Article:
A high school boy studies with a volunteer teacher at his home, in an iron lung provided by the New Haven Hospital (c. 1943)
courtesy of the Yale New Haven Hospital Archives

It was a plague that came every summer and left thousands of American children paralyzed -- or dead -- in its wake. This hour we take a look at the legacy of polio.

How did the development of the polio vaccine change the course of history?

A Hartford HealthCare worker prepares a COVID-19 vaccine
Ryan Caron King / Connecticut Public

Bridgeport has lost its top health official as the state battles COVID-19’s second wave. This hour, we talk with Connecticut Post reporter Brian Lockhart about the vacancy in the health department of the state’s largest city.

And later, some Connecticut residents over the age of 75 will receive their first dose of the COVID-19 vaccine this week. Does Connecticut have the right tools in place to reach seniors?

We talk with Department of Public Health Acting Commissioner Deidre Gifford, and we hear from AARP Connecticut.

For Some Transgender People, Pandemic Paves Path To Transition

Jan 13, 2021
Kyle Jones said she feels more at home in her body since beginning her transition in early 2020.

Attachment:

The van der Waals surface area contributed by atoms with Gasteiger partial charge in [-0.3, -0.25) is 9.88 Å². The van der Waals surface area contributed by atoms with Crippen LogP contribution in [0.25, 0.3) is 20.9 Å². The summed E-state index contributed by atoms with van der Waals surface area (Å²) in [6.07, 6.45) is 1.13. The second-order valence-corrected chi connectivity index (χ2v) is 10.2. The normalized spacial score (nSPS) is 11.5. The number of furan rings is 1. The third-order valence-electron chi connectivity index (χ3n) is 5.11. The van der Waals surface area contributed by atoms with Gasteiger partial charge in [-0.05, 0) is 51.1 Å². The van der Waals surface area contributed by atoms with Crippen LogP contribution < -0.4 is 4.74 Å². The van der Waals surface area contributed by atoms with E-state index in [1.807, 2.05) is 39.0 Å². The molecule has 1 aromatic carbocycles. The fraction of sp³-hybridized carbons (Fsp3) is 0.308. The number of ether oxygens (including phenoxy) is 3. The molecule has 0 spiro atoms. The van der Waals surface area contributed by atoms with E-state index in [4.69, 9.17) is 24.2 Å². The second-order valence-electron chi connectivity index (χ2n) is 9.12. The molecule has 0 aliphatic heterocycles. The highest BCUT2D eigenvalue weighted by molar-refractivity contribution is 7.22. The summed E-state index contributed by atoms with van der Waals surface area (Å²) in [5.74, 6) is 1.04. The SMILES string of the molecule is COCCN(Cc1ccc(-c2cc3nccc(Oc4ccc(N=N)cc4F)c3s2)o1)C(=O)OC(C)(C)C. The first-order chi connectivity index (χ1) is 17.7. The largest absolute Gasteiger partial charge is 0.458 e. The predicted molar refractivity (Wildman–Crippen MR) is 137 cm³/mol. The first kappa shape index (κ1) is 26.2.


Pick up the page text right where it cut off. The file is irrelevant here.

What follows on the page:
Cloe Poisson

Kyle Avery Jones had recently come out as transgender to her parents and friends when her final semester at the University of Connecticut began in January 2020. She wore androgynous clothes to school, sought out gender-neutral bathrooms, and limited her socializing to queer-friendly weekend gatherings off-campus.

A Hartford HealthCare worker administers a COVID-19 vaccine
Ryan Caron King / Connecticut Public

So far, tens of thousands of Connecticut residents have already received the COVID-19 vaccine. Yet nationally, vaccine rollout has been going slower than experts had hoped.

This hour, we hear from reporters about how policies have shaped vaccine availability. And we get answers from a doctor about the science behind the shot.

What questions do you have about the rollout of the COVID-19 vaccine?